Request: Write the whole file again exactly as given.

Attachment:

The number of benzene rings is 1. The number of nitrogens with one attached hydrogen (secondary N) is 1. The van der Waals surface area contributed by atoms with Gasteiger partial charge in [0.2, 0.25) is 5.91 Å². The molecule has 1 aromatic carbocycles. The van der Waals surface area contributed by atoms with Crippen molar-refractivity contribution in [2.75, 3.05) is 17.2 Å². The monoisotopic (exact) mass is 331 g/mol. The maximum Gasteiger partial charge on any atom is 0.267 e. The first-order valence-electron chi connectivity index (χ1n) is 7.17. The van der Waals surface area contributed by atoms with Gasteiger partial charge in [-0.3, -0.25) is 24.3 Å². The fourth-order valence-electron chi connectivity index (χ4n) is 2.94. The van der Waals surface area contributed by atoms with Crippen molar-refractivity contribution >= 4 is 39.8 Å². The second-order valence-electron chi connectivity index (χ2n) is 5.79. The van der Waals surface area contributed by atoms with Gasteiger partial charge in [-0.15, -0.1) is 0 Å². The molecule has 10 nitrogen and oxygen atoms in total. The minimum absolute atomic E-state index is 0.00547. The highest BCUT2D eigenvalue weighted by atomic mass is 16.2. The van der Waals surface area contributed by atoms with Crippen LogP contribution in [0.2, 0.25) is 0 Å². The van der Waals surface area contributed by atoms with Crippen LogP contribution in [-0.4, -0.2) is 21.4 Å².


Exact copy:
The number of benzene rings is 1. The number of nitrogens with one attached hydrogen (secondary N) is 1. The van der Waals surface area contributed by atoms with Gasteiger partial charge in [0.2, 0.25) is 5.91 Å². The molecule has 1 aromatic carbocycles. The van der Waals surface area contributed by atoms with Crippen molar-refractivity contribution in [2.75, 3.05) is 17.2 Å². The monoisotopic (exact) mass is 331 g/mol. The maximum Gasteiger partial charge on any atom is 0.267 e. The first-order valence-electron chi connectivity index (χ1n) is 7.17. The van der Waals surface area contributed by atoms with Gasteiger partial charge in [-0.3, -0.25) is 24.3 Å². The fourth-order valence-electron chi connectivity index (χ4n) is 2.94. The van der Waals surface area contributed by atoms with Crippen molar-refractivity contribution >= 4 is 39.8 Å². The second-order valence-electron chi connectivity index (χ2n) is 5.79. The van der Waals surface area contributed by atoms with Gasteiger partial charge in [-0.15, -0.1) is 0 Å². The molecule has 10 nitrogen and oxygen atoms in total. The minimum absolute atomic E-state index is 0.00547. The highest BCUT2D eigenvalue weighted by atomic mass is 16.2. The van der Waals surface area contributed by atoms with Crippen LogP contribution in [0.2, 0.25) is 0 Å². The van der Waals surface area contributed by atoms with Crippen LogP contribution in [-0.4, -0.2) is 21.4 Å².